The old informs the new

In Victory over Mara, Panya Vijinthanasarn fills the torso of a bodhisattva with an image of the World Trade Centre and other symbols of difficult times.

In Victory over Mara, Panya Vijinthanasarn fills the torso of a bodhisattva with an image of the World Trade Centre and other symbols of difficult times.

Khetsirin Pholdhampalit
The Sunday Nation
February 15, 2015 1:00 am

The triumph of Thai neo-traditional art lies in reviving classical themes with modern context

“THAI NEOTRADITIONAL ART” is the new group exhibition at the Museum of Contemporary Art, but, with his booming voice, feisty personality and irrepressible humour, Chalermchai Kositpipat couldn’t help being the centre of attention at the opening last week. His fellow artists readily forgive his brashness, though, because he’s done so much to bring art to a wider public, and particularly Buddhist art.

His works are on view along with pieces by Panya Vijinthanasarn, Sompop Budtarad, Rearngsak Boonyavanishkul, Thongchai Srisukprasert and Alongkorn Lauwatthana. Panya and Sompop are the guiding lights behind this Thai “neo-traditional” movement that emerged in the late 1970s, making aesthetic practices of the past relevant to the present.

Most of the 50 paintings and sculptures in the exhibition are from the collection of the museum’s founder, Boonchai Bencharongkul, who just-published third book on the museum’s art covers these six artists. They were among the 30-odd Thai artists who created the murals at Wat Buddhapadipa in London in the mid-1980s.

“Obviously the Wat Buddhapadipa mural project was pivotal, but the real milestone for the movement was the founding of the Department of Thai Art in 1976 as part of the Faculty of Painting, Sculpture and Graphic Arts at Silpakorn University,” says Chalermchai, one of its first two graduates.

“Ajarn Chalood Nimsamer wanted to pass on the traditionally employed techniques, but he allowed the range of motifs and styles to be expanded, with broader media and materials, beyond the confines of traditional temple art.”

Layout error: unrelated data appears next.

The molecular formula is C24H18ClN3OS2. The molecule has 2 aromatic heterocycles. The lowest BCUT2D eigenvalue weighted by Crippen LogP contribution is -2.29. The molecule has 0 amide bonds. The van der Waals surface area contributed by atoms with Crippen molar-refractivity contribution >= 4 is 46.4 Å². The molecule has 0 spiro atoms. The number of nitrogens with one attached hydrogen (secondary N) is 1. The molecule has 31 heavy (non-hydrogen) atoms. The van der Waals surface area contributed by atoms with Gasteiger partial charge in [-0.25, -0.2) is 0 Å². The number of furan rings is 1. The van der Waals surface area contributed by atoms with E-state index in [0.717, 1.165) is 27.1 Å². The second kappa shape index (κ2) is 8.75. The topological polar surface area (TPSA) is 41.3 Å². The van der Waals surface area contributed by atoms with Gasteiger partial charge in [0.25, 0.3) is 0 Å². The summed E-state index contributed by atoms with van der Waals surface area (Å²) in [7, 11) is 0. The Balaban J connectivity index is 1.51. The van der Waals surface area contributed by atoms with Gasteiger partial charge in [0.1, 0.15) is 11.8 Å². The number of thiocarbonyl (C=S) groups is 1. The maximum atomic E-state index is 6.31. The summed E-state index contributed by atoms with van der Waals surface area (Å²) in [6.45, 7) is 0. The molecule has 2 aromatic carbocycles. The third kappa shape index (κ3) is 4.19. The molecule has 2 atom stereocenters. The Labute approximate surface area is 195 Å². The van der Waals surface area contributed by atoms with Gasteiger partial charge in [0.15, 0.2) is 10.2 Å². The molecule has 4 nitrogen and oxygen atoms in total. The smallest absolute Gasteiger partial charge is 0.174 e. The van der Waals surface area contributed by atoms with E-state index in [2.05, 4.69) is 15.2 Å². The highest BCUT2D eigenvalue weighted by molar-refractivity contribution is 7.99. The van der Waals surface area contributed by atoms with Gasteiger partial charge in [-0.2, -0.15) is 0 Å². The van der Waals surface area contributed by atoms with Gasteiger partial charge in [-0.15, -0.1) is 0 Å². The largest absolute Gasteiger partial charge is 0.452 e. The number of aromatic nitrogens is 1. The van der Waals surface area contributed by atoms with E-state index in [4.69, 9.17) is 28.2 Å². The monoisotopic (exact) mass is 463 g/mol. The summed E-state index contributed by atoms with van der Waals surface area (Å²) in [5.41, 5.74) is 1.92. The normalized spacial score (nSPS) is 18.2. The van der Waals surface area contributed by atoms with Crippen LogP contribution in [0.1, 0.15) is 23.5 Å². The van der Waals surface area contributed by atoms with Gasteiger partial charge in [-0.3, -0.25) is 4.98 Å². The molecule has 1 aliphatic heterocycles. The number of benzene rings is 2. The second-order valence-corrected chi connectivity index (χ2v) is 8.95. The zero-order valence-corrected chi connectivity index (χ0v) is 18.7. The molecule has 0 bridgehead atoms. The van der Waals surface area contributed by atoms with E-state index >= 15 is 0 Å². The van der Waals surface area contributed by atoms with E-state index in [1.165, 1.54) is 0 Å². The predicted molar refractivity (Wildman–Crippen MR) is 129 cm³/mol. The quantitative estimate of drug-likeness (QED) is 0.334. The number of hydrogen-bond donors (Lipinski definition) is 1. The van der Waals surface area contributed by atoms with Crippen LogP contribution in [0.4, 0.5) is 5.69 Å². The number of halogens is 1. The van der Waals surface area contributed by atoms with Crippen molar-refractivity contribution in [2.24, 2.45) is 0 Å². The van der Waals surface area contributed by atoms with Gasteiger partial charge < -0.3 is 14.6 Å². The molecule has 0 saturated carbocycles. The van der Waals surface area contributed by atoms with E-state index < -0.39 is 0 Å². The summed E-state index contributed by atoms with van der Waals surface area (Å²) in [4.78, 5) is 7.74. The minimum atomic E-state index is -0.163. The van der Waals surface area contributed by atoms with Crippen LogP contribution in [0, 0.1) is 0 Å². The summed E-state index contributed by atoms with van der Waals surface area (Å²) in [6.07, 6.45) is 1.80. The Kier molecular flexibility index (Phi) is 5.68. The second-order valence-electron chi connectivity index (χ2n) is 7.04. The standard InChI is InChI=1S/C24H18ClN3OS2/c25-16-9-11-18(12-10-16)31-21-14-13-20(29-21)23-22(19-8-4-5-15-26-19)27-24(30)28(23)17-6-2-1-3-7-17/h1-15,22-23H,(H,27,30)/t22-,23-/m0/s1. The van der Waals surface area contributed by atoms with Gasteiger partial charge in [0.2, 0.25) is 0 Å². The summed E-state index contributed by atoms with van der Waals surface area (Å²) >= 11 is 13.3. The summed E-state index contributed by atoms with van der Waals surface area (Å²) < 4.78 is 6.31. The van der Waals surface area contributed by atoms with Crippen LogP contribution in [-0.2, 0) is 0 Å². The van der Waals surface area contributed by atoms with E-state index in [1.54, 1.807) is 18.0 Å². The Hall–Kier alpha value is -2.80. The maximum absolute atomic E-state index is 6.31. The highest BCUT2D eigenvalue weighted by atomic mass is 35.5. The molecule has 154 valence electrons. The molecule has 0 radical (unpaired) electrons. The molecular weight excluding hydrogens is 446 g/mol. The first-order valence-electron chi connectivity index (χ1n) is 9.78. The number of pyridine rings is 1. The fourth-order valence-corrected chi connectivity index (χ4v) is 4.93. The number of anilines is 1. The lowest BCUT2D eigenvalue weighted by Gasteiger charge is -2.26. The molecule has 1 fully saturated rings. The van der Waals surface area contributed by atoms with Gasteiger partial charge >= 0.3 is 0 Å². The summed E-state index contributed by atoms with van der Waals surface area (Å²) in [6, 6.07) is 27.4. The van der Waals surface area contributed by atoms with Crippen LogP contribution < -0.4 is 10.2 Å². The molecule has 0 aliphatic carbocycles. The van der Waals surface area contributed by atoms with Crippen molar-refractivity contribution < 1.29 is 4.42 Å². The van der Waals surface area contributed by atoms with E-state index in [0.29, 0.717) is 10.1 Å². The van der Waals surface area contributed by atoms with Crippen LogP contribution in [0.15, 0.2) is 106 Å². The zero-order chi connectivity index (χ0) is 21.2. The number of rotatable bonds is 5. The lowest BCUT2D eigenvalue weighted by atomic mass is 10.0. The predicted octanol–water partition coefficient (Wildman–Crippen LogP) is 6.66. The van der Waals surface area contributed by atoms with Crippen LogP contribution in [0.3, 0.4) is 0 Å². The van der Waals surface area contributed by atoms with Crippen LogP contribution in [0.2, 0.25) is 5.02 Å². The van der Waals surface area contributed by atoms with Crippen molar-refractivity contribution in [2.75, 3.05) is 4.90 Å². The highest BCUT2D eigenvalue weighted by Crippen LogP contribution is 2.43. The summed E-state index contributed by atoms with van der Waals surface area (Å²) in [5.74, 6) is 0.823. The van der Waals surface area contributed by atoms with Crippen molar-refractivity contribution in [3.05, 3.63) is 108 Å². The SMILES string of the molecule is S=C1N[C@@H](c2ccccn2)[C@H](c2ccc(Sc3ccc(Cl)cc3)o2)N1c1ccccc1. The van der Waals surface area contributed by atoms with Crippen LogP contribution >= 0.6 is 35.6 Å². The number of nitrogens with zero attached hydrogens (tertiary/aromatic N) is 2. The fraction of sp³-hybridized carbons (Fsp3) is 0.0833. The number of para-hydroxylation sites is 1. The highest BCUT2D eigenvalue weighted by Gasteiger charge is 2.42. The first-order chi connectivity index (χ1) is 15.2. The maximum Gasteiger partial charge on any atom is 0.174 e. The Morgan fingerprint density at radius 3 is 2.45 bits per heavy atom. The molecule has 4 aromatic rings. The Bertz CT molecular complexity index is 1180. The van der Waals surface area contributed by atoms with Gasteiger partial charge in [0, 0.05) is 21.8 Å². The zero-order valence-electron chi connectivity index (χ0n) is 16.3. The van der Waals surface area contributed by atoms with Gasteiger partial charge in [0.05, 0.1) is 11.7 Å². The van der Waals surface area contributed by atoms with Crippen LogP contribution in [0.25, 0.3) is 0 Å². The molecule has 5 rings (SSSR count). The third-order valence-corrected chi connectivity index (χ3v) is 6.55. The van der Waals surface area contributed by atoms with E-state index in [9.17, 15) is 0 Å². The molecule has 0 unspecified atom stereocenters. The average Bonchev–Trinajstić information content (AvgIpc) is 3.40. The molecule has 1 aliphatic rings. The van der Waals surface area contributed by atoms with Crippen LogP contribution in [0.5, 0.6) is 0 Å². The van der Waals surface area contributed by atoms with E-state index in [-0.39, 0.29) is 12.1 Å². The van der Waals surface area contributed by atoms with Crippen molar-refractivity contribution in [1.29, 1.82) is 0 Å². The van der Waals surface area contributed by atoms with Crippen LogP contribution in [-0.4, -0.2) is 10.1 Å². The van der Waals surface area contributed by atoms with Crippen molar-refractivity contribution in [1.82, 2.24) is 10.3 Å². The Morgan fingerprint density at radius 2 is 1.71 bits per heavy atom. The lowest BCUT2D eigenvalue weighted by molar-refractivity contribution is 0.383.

The murals at the temple in London’s Wimbledon neighbourhood illustrate the usual religious scenes not with tempera but with acrylic and spray-paint. Artistic licence extends to depictions of Britain’s then-prime minister Margaret Thatcher and the Eiffel Tower in Chalermchai’s rendering of Three Worlds. Panya found room for America’s Ronald Reagan and Libya’s Muammar Gaddafi – the latter sporting two heads.

There was a fear of “breaking away from convention” and the “rules or styles of the old craftsmen”, says Chalermchai. “The best way for me to experiment was to work outside the country. It stirred up a storm when it was revealed and I got complaints that what I was doing wasn’t Thai art.”

But gradually the murals – astonishing in their technical prowess and heady with spiritual aesthetics – helped bring Thai art international recognition.

“It’s not necessary to combine correctly all the elements,” Chalermchai says. “We can interweave just the essences of line and form, for example, into the realm of the imagination to reflect Thainess.” Anyone who’s visited the spectacularly ornate Wat Rong Khun in Chiang Rai, the “White Temple” that Chalermchai erected (helping earn him National Artist status in 2011), knows the extent of his imagination, and his skill.

Panya meanwhile seeks to soothe anyone who’s enduring difficulties in the modern world by illustrating the Lord Buddha’s teachings. He often depicts the Buddha’s countenance in close-up, drawing viewers with his eyes, even when closed.